Personal Picks: Small cars

Consumer Reports News: June 29, 2009 01:03 PM

With all the doom and gloom news dominating the airwaves these days, it’s good to know that there’s a new, small car that really blew us away...and it doesn’t cost a fortune. For about $17,000, the manual transmission Honda Fit goes from 0-60 mph in under 10 seconds, holds five people (or lots of cargo) and still gets 33 mpg overall. Remember the “economy” cars of the 1980s? While several got terrific fuel economy, none were as comfortable, fun to drive, or as safe as the Fit. It does so many things well, the Fit is the answer to many buyers’ needs.

As gas prices continue to climb, more and more people may retreat to smaller, more fuel-efficient cars. All of the other fuel-thrifty models in this test group--the Chevrolet Aveo, Nissan Versa, Suzuki SX4, and Toyota Yaris--were competing for second place.

But vehicle choice is a personal one, and here are our staff picks:

Mike Quincy: The Smart ForTwo sparks more conversation than just about anything I’ve driven in the last 10 years. But when people ask me about the diminutive design, I immediately bring up the Honda Fit. I’ve repeated these lines so many times: For about the same money as the Smart, the Fit is immensely more fun to drive and easier to live with. The Fit is faster, has superior steering, loads more cargo room, and only gives up 6 mpg overall. I don’t hate the Smart, but there’s no way I’m buying one over a Fit. Finally, what puts the Fit over the top for me is the relationship between its four-cylinder engine and manual transmission. I can’t think of many engine/transmission combinations that come close to the shear precision of their operation. And after running through the gears in our manual Sport model, I have to again remind myself that it only costs $17,000. The Fit is the smartest choice.


Gabe Shenhar: The engineer in me admires the originality of the Honda Fit design. What a genius of a car. With the gas tank mounted under the front seats, rather than the rear seat, it frees up a lot room, which gives the car its amazing spaciousness and in-cabin flexibility. It’s not for nothing the Fit has already established a cult following during the relatively short time it’s been for sale in the U.S.

But I’d have trouble shelling out $16,000 on a new Fit that’s still a noisy and jittery-riding car. For me, a used Mini Cooper for similar money would be much more enjoyable with similar gas mileage, go-kart agility, and nicer interior (but, admittedly, less space). You can’t have everything.

Rick Small: These small sedans are enjoying a surge in popularity due to poor economy and fresh memories of high gas prices. The Subaru Impreza is a nice car, but only comes in AWD--hurting fuel economy--and the driving position doesn’t fit my tall body as well as some. The Hyundai Elantra is very nice, has a long warranty and good fuel economy. The Toyota Corolla gets very good fuel economy but my tall frame also doesn’t fit in it so well. The Ford Focus has lost some of its grip and with it went braking distances and some of the fun-to-drive factor. The Focus’s driving position is decent for tall drivers but it has no rear headrests which is a serious safety omission. The VW Rabbit feels more solid and sporty than some here and has a good driving position for taller people.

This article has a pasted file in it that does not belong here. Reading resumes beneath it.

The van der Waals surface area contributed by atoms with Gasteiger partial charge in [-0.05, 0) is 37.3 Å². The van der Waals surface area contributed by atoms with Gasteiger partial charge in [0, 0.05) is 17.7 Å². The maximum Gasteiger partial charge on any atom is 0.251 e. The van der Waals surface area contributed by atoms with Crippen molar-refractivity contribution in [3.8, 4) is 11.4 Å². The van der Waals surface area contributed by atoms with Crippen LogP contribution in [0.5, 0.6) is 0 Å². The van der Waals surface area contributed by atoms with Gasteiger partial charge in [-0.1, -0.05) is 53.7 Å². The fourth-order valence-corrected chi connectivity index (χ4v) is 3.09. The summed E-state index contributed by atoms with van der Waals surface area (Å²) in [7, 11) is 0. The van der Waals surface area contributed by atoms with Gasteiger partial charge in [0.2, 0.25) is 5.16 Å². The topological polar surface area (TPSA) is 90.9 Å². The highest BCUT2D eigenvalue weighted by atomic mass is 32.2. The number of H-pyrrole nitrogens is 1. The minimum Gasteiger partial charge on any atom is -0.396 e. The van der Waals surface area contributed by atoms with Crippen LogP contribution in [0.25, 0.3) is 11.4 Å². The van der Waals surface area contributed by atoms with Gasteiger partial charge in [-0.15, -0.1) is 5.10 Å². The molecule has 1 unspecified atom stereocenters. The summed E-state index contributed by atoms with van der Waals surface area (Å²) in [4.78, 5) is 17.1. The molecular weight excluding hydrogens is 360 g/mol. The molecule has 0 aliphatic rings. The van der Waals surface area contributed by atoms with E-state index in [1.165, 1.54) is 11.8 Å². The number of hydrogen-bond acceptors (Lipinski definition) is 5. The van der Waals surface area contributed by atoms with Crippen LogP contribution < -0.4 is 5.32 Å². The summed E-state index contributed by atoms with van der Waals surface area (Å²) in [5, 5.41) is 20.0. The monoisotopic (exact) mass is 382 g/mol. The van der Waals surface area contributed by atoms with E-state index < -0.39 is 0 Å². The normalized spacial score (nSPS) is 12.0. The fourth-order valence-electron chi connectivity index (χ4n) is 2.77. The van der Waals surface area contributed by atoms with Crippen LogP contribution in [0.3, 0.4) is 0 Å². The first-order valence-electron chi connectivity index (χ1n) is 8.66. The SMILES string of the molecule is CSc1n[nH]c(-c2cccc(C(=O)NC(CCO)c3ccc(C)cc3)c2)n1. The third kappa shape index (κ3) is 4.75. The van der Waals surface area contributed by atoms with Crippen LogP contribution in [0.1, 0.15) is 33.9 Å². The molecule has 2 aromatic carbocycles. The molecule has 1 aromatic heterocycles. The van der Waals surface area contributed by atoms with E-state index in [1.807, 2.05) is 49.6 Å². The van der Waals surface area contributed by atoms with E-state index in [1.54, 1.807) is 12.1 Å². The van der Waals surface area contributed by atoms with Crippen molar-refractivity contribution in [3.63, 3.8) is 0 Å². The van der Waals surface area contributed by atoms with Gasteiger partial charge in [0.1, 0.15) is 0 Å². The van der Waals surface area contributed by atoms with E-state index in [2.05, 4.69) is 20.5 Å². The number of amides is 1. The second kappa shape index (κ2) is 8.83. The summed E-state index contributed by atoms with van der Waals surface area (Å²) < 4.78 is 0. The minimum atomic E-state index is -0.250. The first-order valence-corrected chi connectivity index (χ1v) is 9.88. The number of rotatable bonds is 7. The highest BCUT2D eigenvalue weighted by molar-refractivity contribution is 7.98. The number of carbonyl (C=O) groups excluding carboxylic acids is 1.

All that being said, my favorite, though, is the Mini Cooper. Both the base and S models are a blast to drive, get very good fuel economy and surprisingly have a very good driving position for tall drivers. The back seat is petty much for storage or very small passengers, however. The Honda Fit has a versatile interior, a useable rear seat and good driving position for taller drivers; a new tilt-and-telescoping steering wheel really helps here. The manual shifter feels sporty. Fuel economy is very good--even with the automatic transmission--but if you want even more mpg, get the manual.

Tom Mutchler: True confession time: I had already written my Personal Pick for this group, the Honda Fit. I started out with a diatribe about the lack of ESC unless you get navigation, but then noted that the Fit was great fun to drive with a very clever interior.

But then I read a post on our expert forums by a Pontiac Vibe owner, suggesting that his car might be the best "budget car" over the Fit. Never mind that the Vibe is larger than the Fit and isn't really a subcompact, or that the MSRP of his Vibe 1.8-liter manual with air and power accessories is $18,630 compared to the $16,730 Fit Sport manual.

Let’s examine his idea. First, that price difference mostly dissolves with the Vibe’s incentives. You can likely buy that Vibe for a little over $17,000; you’ll probably pay list for the high-demand Fit. The Fit doesn't give you the Vibe’s standard ESC or a fold-flat front passenger seat or OnStar. (You do get iPod control and alloy wheels on the Fit Sport; the cheaper base Fit lacks cruise control.)

The Fit isn't exactly a ball of fire and the interior trim is on the cheap side - ditto for the Vibe. Neither is that quiet inside. We haven’t tested a Vibe 1.8-liter manual, but given that our Toyota Corolla manual got 32 mpg overall with the same engine, we’d expect the larger Vibe to get something less. Not quite up to the Fit Sport manual’s fuel economy, but probably still quite good.

Both have room for four and a spacious cargo area. The Vibe has long been reliable too--remember, it's basically a Toyota Matrix that costs less.

My heart still leans towards the spunky, fun-to-drive Fit (or a used Mazda 3s Touring); put simply, I wouldn't look forward towards hustling a Vibe down a twisty road. But logic says that a discounted Vibe is a fine alternative.

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